If you think you may need to utilize any federal repayment options in the future such as income-based repayment plans, you may want to reconsider. When you refinance, you lose these types of repayment options along with student loan forgiveness programs offered by the federal government.
If you already know that you want to refinance your student loans, I recommend checking out LendEdu to answer a 3-minute questionnaire. There you can compare competitive interest rates for up to 12 different lenders.
Consider Payoff Strategies
If you choose to use the debt avalanche repayment strategy, you would make the minimum payment on your student loans. Any additional payment you gather for the month would be used to contribute to loans with the highest interest rate. The idea here is to pay off the most expensive debt first.
For example, let’s say you have a student loan in the amount of $2,000 with a minimum monthly payment of $80.00. This loan has a 6.8 percent interest rate. Your second student loan is $1,300 with a minimum payment of $50 and an interest rate of 6.0 percent.
This example would give you a combined monthly minimum student loan payment of $130. If you had an additional $100 to contribute towards your student loan, you would contribute this amount to the $2,000 student loan because of the higher interest rate.
Using the debt snowball strategy, you would list all of your student loans from smallest to largest. Any extra funds you have to contribute to your student loans for the month would go towards the loan with the smallest balance. The logic here is to give the illusion of a bigger win by paying off a smaller loan quickly, despite whether it has a higher interest rate.
Using the same example as we did previously for the debt avalanche method, let’s say you have $2,000 at 6.8 percent, $1,000 at 6.0 percent, and an additional loan of $3,000 at 6.8 percent. You would list each loan as $1,000 (6.0 percent), $2,000 (6.8 percent), and $3,000 (6.8 percent).
You would make the minimum monthly payment which would be $230. Any additional payment would be directed towards the $1,000 student loan because of the smaller balance, not the smaller interest rate.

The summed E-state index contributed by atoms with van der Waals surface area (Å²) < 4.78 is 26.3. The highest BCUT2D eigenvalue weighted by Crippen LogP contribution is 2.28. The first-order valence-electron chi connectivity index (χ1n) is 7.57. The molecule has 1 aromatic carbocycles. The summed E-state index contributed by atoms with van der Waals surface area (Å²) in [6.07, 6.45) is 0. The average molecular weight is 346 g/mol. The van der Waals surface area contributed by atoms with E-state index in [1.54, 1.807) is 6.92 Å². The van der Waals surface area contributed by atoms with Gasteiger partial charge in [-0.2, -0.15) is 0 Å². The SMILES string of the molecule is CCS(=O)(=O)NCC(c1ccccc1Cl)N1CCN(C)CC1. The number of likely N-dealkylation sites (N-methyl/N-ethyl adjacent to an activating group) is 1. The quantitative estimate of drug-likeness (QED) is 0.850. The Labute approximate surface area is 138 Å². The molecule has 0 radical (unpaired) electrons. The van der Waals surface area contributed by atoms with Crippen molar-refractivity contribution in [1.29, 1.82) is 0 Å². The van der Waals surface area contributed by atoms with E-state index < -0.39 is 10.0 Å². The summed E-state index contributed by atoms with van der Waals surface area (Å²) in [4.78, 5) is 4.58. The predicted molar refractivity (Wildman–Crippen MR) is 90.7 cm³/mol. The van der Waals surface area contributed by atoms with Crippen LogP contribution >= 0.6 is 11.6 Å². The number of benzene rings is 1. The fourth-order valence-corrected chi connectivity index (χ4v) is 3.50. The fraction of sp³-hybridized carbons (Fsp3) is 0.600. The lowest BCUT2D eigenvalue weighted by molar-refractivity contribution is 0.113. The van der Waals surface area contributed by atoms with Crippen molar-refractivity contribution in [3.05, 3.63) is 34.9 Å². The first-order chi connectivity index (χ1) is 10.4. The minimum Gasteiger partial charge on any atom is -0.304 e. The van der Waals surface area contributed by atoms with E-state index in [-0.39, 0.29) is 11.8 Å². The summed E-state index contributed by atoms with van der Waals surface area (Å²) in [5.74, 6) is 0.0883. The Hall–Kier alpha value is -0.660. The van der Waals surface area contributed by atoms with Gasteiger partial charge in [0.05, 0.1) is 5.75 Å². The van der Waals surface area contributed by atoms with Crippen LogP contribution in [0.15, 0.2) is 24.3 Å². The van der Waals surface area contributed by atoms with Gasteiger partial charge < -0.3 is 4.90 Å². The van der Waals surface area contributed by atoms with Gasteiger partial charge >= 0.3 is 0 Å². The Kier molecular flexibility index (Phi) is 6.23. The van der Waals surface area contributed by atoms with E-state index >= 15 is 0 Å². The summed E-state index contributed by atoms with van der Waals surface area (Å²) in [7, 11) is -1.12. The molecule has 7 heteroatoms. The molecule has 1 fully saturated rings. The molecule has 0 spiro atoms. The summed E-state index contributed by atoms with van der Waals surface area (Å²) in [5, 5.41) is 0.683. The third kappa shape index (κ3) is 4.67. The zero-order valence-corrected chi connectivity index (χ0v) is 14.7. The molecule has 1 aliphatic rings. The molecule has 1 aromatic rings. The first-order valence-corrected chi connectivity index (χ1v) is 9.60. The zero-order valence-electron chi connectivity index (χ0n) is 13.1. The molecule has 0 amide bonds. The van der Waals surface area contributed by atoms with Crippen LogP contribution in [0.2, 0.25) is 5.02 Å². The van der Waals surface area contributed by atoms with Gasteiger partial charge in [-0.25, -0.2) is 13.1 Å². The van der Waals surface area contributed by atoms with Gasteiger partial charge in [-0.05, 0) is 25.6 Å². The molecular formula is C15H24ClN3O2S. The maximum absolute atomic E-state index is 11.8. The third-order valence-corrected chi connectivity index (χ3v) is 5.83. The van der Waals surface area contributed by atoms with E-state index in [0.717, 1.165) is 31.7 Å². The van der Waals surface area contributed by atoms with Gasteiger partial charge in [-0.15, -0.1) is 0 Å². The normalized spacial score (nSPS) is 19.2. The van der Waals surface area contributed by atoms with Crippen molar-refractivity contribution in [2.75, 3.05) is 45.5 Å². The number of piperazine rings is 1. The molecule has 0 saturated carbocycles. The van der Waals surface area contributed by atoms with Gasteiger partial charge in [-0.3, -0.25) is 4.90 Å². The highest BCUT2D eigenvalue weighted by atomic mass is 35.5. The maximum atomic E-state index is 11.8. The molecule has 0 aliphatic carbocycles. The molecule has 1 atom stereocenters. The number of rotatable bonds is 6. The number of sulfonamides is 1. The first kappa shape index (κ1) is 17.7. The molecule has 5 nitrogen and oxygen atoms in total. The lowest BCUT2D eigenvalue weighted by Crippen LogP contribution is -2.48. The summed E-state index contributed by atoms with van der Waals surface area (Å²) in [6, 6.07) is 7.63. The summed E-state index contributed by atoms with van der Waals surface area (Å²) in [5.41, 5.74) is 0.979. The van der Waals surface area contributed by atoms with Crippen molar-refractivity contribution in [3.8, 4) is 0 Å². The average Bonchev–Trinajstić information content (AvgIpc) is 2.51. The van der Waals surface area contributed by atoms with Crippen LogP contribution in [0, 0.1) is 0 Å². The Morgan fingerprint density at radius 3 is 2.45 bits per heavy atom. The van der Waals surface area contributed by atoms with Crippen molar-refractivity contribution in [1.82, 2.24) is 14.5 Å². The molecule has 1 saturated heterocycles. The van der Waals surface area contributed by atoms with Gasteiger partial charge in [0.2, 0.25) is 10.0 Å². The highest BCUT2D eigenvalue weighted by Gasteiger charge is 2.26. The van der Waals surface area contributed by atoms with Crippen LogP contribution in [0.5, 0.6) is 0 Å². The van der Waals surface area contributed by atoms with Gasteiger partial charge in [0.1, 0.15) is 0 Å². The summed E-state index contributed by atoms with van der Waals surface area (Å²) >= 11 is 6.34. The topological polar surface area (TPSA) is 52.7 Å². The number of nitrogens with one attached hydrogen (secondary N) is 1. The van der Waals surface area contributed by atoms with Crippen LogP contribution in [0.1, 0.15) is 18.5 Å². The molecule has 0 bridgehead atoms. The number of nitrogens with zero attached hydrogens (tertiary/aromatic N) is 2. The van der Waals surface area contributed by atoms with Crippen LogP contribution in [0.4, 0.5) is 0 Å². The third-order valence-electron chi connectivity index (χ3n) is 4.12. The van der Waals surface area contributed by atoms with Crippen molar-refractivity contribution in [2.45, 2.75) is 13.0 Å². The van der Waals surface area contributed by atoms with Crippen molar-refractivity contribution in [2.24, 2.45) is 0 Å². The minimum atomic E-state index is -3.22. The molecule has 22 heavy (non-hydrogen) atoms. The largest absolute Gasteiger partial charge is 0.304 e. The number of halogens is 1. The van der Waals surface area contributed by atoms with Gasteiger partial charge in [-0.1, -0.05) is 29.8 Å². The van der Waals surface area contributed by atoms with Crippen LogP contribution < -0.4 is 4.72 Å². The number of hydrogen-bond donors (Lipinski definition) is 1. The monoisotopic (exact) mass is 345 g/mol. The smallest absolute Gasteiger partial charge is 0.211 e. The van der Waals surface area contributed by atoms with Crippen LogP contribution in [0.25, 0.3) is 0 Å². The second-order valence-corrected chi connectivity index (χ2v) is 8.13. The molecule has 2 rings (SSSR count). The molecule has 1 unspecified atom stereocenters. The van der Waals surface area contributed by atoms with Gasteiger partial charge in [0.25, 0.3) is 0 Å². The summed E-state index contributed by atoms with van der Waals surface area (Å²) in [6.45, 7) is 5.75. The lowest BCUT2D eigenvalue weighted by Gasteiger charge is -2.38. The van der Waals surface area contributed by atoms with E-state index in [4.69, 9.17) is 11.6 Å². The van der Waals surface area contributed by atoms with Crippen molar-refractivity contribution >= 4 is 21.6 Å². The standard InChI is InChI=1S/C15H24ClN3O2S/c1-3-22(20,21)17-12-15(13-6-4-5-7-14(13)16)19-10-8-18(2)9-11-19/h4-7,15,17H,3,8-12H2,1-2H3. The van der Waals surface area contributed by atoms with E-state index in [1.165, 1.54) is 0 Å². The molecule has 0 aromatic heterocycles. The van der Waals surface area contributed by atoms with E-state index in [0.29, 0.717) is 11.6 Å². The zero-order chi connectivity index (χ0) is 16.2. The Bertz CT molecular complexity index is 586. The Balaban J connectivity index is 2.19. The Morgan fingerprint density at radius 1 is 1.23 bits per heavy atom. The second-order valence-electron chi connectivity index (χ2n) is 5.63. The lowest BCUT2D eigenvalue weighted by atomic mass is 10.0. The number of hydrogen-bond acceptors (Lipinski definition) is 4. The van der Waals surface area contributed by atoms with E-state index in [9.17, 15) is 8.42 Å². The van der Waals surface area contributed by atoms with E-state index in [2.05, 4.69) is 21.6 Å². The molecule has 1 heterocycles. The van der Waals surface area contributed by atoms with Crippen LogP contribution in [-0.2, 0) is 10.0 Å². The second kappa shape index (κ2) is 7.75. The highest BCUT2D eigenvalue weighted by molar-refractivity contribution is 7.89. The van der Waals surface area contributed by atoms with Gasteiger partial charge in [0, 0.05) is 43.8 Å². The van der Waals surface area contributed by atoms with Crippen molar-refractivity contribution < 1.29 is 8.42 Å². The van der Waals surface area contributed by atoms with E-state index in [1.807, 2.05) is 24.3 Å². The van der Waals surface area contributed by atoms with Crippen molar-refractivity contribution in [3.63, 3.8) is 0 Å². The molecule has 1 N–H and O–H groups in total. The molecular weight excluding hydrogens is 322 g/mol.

Regardless of which debt repayment strategy you use, it’s important to understand how your interest rate is calculated and how your payments are applied. Contact your loan provider to gather this information so you can create a strategy that will help you pay down your principal balance. Some lenders will put all money towards interest owed first, so it’s important to be aware of when interest is added to your balance so any additional payments will help you get out of debt faster.
Increase Your Income
If you want to accelerate your student loan payoff, you might have to increase your income. This means you would take on additional work or work outside of your job to come up with extra money to contribute towards your student loans. I’ve written a review on the book titled Hustle Away Debt by David Carlson, where you can explore the art of side-hustling and determine if it’s right for you.
To accelerate my student loan payoff, I take on freelance writing projects in addition to my full-time income. My other online side-hustles include blogging, taking surveys, user website testing, and blog commenting. As I continue to grow my online presence, I may consider other ways of increasing my online income to help pay off my $80,000 student loan balance.
Other Things to Consider When Paying Student Loan
I’ve written a detailed post titled, Emergency Funds 101: What You Need to Know. This article focuses on the importance of an emergency fund and why you need one even when you’re paying down debt. I won’t reiterate everything, but it is important to note that you should save up a minimum of $1,000 while paying down your student loans.
If you haven’t already, you need to create a budget. Your budget is going to be the single most important tool in helping you pay off your student loan balance. I’ve written a post titled Budgets: A Quick, Easy, and Simple Method for Beginners. This post will provide you with all the information you need to help you get started.
Once you’ve set your budget up, you will be able to automate your expenses and savings. Many student loan carriers offer interest rate deductions if you sign up for automatic payment. Not only does this save you money on interest, it helps prevent late fees associated with forgetting to pay your monthly payment on time.
Consider Volunteering or Forgiveness Programs
AmeriCorp offers a stipend of $7,400 and a contribution of $4,725 to be used towards your student loans if you serve for 12 months.
PeaceCorp volunteers participate for two years and may apply for deferment of Stafford, Perkins, and Consolidation loans. You could also receive partial cancellation of 15 percent for each year of service (up to 70 percent) for the Perkins loans.
Volunteers in Service to America receive $4,725 for their student loans for 1,700 hours worth of service.
Other forgiveness programs are provided for teachers, nurses, attorneys, military personnel, and other individuals employed in public service roles.
The most important thing you can do when it comes to tackling your student loan debt is becoming educated on your repayment options. You need to know how much you owe, how long it will take you to get out of debt, and how much it will cost. Consider all implications before making decisions on how to proceed with paying off your student loans. The decision you make has the potential to be the most expensive financial decision you make or the smartest financial decision you make. Don’t be overwhelmed with the process. Just know the facts and do your homework. Once you’ve done this, you can create the perfect strategy that will help you get out of debt faster.